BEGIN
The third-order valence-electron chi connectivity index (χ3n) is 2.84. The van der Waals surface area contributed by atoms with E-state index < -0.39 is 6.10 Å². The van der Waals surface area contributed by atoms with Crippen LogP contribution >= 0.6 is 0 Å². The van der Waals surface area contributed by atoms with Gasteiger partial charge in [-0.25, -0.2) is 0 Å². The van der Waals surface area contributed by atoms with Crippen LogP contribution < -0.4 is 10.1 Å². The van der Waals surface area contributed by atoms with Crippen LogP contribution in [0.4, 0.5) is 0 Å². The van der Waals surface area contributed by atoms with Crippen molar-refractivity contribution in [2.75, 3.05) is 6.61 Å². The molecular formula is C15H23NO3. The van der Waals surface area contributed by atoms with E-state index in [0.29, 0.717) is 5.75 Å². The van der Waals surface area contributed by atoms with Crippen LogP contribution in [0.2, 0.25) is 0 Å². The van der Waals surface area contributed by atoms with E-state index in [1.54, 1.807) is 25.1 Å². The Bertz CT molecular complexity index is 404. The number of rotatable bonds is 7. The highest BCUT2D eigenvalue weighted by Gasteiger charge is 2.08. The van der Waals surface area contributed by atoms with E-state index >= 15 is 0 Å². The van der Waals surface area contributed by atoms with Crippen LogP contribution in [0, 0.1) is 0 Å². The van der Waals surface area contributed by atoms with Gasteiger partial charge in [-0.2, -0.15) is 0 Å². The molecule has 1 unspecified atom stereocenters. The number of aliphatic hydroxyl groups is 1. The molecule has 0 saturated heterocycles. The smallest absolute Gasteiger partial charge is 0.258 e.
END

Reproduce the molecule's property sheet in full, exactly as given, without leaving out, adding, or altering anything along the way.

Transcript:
The third-order valence-electron chi connectivity index (χ3n) is 2.84. The van der Waals surface area contributed by atoms with E-state index < -0.39 is 6.10 Å². The van der Waals surface area contributed by atoms with Crippen LogP contribution >= 0.6 is 0 Å². The van der Waals surface area contributed by atoms with Gasteiger partial charge in [-0.25, -0.2) is 0 Å². The van der Waals surface area contributed by atoms with Crippen LogP contribution < -0.4 is 10.1 Å². The van der Waals surface area contributed by atoms with Crippen LogP contribution in [0.4, 0.5) is 0 Å². The van der Waals surface area contributed by atoms with Crippen molar-refractivity contribution in [2.75, 3.05) is 6.61 Å². The molecular formula is C15H23NO3. The van der Waals surface area contributed by atoms with E-state index in [0.29, 0.717) is 5.75 Å². The van der Waals surface area contributed by atoms with Crippen LogP contribution in [0.2, 0.25) is 0 Å². The van der Waals surface area contributed by atoms with E-state index in [1.54, 1.807) is 25.1 Å². The Bertz CT molecular complexity index is 404. The number of rotatable bonds is 7. The highest BCUT2D eigenvalue weighted by Gasteiger charge is 2.08. The van der Waals surface area contributed by atoms with E-state index >= 15 is 0 Å². The van der Waals surface area contributed by atoms with Crippen LogP contribution in [0, 0.1) is 0 Å². The van der Waals surface area contributed by atoms with Gasteiger partial charge in [-0.2, -0.15) is 0 Å². The molecule has 1 unspecified atom stereocenters. The number of aliphatic hydroxyl groups is 1. The molecule has 0 saturated heterocycles. The smallest absolute Gasteiger partial charge is 0.258 e.